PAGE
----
Hardening Existing WordPress Installation
In the last installment, you’ve learned how to install WordPress securely from scratch. Now what should you do after it? Or, what could you do to harden your existing WordPress installation? This post has a few ideas for you.
It is worth reiterating that security is like a chain. It is only as weak as its weakest link. In other words, you should implement all of these tips, if at all possible unless you know the consequences and work around them.
Again this post is written for educational purpose only. There is no guarantee of any kind that just by implementing these your blog will be immune to intrusion.
1. Use Less Privileged User for Blogging
Bloggers should begin using WordPress regularly with less privileged users than administrator. This is basically how webmasters using content management system (CMS) should approach their web sites.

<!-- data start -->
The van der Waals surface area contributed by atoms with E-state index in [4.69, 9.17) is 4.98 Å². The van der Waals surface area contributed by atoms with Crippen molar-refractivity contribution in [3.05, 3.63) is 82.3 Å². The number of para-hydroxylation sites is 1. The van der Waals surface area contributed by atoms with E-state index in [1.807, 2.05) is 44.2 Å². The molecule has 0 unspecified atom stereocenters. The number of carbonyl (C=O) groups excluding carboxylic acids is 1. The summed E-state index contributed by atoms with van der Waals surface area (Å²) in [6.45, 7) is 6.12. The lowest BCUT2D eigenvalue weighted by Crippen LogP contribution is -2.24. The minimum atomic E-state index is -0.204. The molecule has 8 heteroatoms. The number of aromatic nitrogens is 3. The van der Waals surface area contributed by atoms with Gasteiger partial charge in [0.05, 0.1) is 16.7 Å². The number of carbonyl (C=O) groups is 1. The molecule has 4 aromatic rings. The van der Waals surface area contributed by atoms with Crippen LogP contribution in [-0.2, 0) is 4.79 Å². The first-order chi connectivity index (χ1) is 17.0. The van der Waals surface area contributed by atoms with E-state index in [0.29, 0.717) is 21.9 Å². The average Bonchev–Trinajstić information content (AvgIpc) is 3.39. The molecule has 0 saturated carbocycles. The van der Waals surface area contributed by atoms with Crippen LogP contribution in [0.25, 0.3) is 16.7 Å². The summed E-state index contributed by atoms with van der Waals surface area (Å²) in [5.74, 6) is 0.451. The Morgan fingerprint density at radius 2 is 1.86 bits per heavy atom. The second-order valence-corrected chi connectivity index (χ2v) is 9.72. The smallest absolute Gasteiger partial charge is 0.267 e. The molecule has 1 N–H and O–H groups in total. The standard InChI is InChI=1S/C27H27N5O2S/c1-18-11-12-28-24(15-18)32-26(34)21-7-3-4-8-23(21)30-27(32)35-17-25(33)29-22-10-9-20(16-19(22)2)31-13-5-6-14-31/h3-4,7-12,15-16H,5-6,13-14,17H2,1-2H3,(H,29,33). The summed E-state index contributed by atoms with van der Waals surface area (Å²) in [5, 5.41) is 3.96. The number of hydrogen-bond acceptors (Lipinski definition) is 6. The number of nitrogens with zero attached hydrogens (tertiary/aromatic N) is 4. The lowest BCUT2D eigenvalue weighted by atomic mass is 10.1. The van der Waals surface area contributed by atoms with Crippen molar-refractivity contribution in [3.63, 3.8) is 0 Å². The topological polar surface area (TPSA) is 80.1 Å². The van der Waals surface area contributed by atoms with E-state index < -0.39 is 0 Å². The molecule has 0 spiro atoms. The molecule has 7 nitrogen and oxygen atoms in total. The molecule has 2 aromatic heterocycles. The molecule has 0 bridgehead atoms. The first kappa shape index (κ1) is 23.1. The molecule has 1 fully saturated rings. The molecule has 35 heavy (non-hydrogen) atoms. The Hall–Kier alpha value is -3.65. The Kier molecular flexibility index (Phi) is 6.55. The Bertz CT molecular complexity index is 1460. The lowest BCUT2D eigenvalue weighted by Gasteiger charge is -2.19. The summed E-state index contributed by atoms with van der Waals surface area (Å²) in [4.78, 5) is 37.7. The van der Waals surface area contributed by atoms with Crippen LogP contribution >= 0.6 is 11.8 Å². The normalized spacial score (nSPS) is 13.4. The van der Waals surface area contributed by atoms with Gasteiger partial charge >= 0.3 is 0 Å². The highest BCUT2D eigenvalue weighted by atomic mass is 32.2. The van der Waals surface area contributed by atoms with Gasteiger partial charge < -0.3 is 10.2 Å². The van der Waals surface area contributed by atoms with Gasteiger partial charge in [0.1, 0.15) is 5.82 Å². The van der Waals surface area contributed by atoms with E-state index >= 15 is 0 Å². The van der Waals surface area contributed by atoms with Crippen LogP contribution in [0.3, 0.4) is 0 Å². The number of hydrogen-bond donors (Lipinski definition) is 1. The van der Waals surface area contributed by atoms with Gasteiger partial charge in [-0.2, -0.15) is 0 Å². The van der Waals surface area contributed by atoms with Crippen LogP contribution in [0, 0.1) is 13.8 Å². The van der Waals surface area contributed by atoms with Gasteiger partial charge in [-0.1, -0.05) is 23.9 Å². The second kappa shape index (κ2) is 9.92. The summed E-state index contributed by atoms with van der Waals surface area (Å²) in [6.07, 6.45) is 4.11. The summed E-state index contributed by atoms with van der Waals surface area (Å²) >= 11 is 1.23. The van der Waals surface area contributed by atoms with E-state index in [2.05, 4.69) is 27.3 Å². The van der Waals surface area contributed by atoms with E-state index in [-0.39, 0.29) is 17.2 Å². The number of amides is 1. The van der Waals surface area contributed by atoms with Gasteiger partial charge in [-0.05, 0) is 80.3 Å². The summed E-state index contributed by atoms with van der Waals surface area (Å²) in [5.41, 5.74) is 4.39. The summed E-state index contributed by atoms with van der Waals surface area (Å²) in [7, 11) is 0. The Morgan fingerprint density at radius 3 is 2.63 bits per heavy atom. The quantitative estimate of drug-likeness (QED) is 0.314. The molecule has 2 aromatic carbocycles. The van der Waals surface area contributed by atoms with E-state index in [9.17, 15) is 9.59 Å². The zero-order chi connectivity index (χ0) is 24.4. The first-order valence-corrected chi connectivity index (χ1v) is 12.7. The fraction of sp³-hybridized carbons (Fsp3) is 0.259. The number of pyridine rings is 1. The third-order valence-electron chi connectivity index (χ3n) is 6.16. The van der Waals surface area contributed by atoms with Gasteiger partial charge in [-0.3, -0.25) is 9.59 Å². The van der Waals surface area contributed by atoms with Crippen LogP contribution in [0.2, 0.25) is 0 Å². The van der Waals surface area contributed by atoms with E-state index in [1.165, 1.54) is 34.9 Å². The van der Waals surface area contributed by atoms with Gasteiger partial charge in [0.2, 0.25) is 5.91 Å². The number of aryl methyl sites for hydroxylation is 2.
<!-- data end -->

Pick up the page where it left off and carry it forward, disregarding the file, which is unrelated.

The Administrator role is there just to administer. If you need something to be done related to the system, Administrator is required.
However, for just regular posting, Author or Editor roles are more than enough. With power always comes responsibilities. It comes down to your practice and also preventative measures.
For instance, if you occasionally blog from a publicly accessible computer, you should remember to log out every time as you finish with your work inside the Dashboard. But a little counter measure like using a less powerful user role for blogging certainly helps minimize the risk too.